As cybersecurity threats continue to rise, ESG-focused investors should take note.

  • Worldwide IT security spending continues to grow as businesses seek to avoid the reputational and other risks associated with increasingly sophisticated cyberattacks.
  • The cybersecurity industry is fragmented and fast-changing, and represents a challenging area for public equity investors to gain direct exposure.
  • Thorough analysis of a security’s environmental, social and governance (ESG) profile is critical in order to highlight potential cybersecurity risks as well as the mitigation steps a company may have taken.

Within the vast panorama of social factors that are considered as part of environmental, social and governance (ESG) analysis sits cybersecurity: headline-grabbing and potentially ruinous for the reputation of companies that have chosen to ignore it. Society increasingly treats cybersecurity as a ‘black box’ of technology, with security experts viewed as wizards dealing in the dark arts of data encryption. The sector’s credentials are attractive: worldwide IT security spending is expected to total $120bn in 2020 and grow at c.10% per annum to reach $158bn in 2023 according to a recent Jefferies report, representing double the growth rate of total IT spending.[1] It is enough to read about the high-profile travails of companies such as Equifax, Twitter and Marriott, not to mention the purported Russian interference in the US election process in 2016, to appreciate that the stakes are high when hackers are lurking in the shadows.

US hotel chain Marriott suffered severe damage to its brand in 2018 when hackers breached its reservation system and stole the personal data of up to 500 million guests. A year earlier, vulnerability in website software at credit bureau Equifax led to the resignation of two senior officers, although the origin of the breach remained murky and to this day has never been found. Social network Twitter saw the accounts of prominent public figures compromised, while less sensational but equally concerning was the attack on dozens of universities and charities across the UK, US and Canada. Brands and reputations which have taken years to forge can be tarnished in the blink of an eye.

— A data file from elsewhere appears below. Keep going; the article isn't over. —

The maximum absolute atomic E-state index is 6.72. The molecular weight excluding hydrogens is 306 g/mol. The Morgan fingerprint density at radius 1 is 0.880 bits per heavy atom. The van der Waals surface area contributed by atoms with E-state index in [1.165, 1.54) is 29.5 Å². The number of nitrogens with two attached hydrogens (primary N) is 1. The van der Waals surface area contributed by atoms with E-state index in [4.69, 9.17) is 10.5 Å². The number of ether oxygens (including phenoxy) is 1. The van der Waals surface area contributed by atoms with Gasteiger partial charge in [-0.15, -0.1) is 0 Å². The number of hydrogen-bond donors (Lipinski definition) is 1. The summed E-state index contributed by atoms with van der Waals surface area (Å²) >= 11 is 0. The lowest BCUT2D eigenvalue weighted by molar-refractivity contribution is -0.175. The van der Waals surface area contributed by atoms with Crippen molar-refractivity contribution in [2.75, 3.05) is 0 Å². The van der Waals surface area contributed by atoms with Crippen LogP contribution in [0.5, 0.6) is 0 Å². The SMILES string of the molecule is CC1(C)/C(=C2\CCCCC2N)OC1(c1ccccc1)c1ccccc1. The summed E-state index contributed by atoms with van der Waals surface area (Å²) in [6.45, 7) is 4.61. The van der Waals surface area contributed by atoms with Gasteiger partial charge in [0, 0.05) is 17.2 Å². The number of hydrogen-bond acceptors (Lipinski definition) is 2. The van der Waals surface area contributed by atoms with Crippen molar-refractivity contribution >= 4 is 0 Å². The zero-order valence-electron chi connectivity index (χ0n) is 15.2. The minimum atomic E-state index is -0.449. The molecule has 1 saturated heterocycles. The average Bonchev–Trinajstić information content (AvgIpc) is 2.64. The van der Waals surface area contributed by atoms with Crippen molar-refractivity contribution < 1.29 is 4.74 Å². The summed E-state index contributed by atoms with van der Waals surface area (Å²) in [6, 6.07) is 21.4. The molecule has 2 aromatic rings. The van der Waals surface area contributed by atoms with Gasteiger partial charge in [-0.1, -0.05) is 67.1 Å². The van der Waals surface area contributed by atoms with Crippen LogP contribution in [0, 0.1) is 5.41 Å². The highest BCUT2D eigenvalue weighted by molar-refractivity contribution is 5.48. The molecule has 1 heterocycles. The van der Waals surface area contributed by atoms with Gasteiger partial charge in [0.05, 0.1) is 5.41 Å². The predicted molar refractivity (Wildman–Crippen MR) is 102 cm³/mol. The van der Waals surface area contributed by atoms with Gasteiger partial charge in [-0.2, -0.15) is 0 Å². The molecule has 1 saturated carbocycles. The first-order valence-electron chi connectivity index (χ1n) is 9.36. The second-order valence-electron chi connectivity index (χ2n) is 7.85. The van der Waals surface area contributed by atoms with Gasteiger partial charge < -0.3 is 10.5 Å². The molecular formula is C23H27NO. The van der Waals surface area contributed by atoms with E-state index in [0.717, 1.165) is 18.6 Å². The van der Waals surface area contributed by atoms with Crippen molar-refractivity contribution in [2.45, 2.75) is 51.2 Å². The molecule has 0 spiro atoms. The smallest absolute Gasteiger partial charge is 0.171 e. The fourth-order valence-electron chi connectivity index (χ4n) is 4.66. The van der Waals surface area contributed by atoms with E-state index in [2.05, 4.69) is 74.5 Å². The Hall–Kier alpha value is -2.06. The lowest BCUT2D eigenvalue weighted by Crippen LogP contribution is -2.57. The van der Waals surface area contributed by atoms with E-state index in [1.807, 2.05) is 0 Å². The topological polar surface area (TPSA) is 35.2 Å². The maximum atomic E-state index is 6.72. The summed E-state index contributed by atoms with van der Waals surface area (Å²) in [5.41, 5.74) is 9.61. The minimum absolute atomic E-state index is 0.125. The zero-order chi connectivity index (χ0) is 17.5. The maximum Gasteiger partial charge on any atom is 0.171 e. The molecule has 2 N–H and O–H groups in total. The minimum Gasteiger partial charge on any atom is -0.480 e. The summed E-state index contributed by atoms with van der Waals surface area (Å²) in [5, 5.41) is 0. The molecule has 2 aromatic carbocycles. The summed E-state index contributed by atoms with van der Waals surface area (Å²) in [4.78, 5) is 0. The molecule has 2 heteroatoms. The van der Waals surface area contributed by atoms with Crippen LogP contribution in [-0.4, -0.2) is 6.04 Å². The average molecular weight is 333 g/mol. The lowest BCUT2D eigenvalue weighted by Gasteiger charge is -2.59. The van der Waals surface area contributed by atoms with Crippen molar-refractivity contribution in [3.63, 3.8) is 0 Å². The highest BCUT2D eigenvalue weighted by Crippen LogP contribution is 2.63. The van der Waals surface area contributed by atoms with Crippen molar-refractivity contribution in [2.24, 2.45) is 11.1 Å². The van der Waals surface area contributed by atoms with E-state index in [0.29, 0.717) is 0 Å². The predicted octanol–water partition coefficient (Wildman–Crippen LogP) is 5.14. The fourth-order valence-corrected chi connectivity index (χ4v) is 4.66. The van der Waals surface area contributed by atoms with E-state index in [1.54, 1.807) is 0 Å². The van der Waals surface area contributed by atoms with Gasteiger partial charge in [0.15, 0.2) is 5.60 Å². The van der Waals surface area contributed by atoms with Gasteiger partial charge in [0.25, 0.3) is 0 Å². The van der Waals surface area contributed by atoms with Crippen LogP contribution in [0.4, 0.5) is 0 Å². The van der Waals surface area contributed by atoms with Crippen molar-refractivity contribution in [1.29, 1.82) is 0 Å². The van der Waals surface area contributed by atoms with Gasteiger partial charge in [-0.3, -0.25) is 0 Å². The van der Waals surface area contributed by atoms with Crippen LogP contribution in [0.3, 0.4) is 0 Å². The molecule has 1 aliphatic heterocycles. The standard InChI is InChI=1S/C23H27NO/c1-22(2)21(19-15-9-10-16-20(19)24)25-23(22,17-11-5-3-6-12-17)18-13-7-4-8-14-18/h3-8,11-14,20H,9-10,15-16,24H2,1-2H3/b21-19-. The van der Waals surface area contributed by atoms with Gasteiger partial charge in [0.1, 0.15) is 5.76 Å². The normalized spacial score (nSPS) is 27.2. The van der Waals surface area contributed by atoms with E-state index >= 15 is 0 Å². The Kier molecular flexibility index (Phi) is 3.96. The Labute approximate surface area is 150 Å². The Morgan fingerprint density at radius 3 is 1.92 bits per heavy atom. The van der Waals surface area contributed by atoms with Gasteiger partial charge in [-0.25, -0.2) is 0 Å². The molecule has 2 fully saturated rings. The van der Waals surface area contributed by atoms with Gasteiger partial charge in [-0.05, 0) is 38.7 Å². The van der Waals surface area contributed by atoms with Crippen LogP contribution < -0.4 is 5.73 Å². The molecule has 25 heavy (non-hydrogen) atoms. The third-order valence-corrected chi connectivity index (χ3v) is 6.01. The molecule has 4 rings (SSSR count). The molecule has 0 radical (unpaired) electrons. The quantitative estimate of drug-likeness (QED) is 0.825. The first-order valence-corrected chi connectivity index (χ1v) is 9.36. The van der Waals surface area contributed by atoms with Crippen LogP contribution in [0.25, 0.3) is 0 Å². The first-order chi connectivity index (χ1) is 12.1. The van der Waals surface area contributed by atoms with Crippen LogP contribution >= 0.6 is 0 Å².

Despite the appealing growth profile of the cybersecurity industry, it is challenging to gain direct investment exposure to this relatively new sub-sector in public equity markets. Returns have been mixed, and many investors have preferred to take a ‘basket’ approach. Private-equity firms have traditionally snapped up the most attractive companies, with cybersecurity start-ups vying to meet the threats and challenges of today’s cybersecurity landscape. Funding and deals hit record highs in 2019, with 564 venture capital deals alone.

Annual global cybersecurity deals and financing 2015-2019

Source: 2020 Cyber Defenders, CB Insights, 2020

Ripe for consolidation

The industry is fragmented and ripe for consolidation. Barriers to entry are low in achieving very sophisticated high-end capabilities, with even teenagers working out of their parents’ basements able to apply their skills with global effects. Moreover, the fast-changing nature of the industry means that a competitive advantage is hardly ever sustainable, and companies inevitably end up fighting yesterday’s battles.